Respect for elders is a defining feature of Crimean Tatar culture. This is visible in the Sheckiev household pictured here, where multiple generations cohabitate. The value accorded to seniors, Crimean Tatars suggest, is evident in the practice of keeping them at home, rather than placing them in nursing homes where they will be cared for by others. The house in this picture was built by the grandfather and son after they were allowed to return to Crimea. The 84-year-old grandmother, Vilde, grew up nearby. She remembers the deportation vividly.
View from Chatyr-Dag. The natural landscape is part of a cultural landscape in which each landmark, whether hill, stream, or valley, has a descriptive place name (toponym). These place names feature prominently in folktales that communicate norms, values, and moral codes to successive generations. When place names are changed by decree (as they have been with each change in power) moral codes are less visible in the landscape. Some of the knowledge is lost and must actively be recovered. But some distinctive Crimean Tatar place names have remained deeply ingrained in the regional population’s mindset irrespective of regime changes.
The Second World War, known as the Great Patriotic War in this part of the world, marked a turning point in Crimea. Some Crimean Tatars fought on the side of the German Wehrmacht. Others, like Reshat Sabredinov pictured here, fought against them in the Red Army. As his uniform attests, he has many awards for his achievements. At the end of the war, the distinction between those who fought loyally on the Soviet side and those that chose to assist the Germans was treated as irrelevant: the Crimean Tatars were accused of treason as a group and deported en masse. Only in 1967 did Soviet authorities publicly acknowledge innocent Crimean Tatars had been wrongfully accused. Only after the collapse of the Soviet Union were the Crimean Tatars able to return to Crimea.
The 1944 deportation was carried out without warning in the early morning hours of May 18. Once roused from sleep by heavy knocking on the door, Crimean Tatars were told they had fifteen minutes to gather their belongings. Many family heirlooms and archives were left behind or destroyed in the tumultuous process. Precious is the photograph that survives.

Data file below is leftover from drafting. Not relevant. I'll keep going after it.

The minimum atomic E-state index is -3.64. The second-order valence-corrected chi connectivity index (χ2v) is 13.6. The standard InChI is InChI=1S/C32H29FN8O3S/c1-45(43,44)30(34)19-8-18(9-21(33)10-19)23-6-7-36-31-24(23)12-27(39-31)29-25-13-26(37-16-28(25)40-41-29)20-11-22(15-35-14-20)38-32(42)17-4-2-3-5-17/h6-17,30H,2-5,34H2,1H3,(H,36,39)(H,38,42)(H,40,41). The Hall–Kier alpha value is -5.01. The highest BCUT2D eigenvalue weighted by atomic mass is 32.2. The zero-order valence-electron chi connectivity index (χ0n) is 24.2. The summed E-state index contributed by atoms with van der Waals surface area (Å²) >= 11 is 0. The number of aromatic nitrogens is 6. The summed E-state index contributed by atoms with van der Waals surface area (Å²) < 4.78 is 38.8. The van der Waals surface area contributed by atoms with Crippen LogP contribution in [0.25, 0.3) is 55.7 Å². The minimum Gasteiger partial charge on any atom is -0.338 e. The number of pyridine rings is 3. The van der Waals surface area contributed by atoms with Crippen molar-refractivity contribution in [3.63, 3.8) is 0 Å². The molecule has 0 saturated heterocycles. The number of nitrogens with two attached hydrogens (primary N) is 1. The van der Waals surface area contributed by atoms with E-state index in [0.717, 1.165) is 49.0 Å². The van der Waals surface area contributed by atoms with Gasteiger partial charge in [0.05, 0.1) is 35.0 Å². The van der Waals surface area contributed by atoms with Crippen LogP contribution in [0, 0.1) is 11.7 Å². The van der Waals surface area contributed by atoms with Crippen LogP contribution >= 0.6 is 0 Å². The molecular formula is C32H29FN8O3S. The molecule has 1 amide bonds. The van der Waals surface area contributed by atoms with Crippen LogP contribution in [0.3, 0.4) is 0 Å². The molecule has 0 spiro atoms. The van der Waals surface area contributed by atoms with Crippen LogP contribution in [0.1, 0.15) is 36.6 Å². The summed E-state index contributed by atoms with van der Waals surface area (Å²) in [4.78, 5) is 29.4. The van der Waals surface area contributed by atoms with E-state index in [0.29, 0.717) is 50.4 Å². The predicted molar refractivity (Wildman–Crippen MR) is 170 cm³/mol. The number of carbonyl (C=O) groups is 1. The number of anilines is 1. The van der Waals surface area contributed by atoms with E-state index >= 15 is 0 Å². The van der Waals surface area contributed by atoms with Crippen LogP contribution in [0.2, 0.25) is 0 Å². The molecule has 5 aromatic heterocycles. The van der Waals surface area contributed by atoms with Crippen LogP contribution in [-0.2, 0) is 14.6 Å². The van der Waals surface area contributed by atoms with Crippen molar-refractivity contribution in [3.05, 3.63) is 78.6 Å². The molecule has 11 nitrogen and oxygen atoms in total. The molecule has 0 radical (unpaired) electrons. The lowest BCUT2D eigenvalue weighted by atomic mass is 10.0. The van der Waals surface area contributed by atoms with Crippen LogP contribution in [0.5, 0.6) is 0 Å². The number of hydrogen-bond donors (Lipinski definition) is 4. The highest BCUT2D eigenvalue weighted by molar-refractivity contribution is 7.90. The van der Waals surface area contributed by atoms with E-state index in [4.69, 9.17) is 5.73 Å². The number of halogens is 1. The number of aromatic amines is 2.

Moritz Küstner works as a freelance photographer in Hannover. He spent one year of his studies at the Danish School of Media and Journalism in Aarhus, Denmark, where he photographed his first story in Eastern Europe. For his bachelor’s degree in photojournalism and documentary photography at the Hannover University of Applied Sciences and Arts, he dedicated himself to the Crimean Tatars after their annexation. The pictures above are part of his work Die Stille ist der Klang der Furcht (“Silence is the Sound of Fear”). With the help of the Robert Bosch Foundation’s Grenzgänger Scholarship, he will be able to continue his work on the Crimean Tatars.
Greta Uehling’s scholarship is broadly concerned with migration and displacement. She teaches in the Program on Comparative and International Studies at the University of Michigan, where she is also a faculty associate of the Center for Russian and East European Studies. Uehling was a Fulbright Scholar to Ukraine between 2015 and 2017, and a Summer Fellow with the University of Michigan’s Institute for the Humanities in 2018. She is the author of Beyond Memory: The Deportation and Return of the Crimean Tatars, which offers the first ethnographic description of the Crimean Tatars’ 1944 deportation.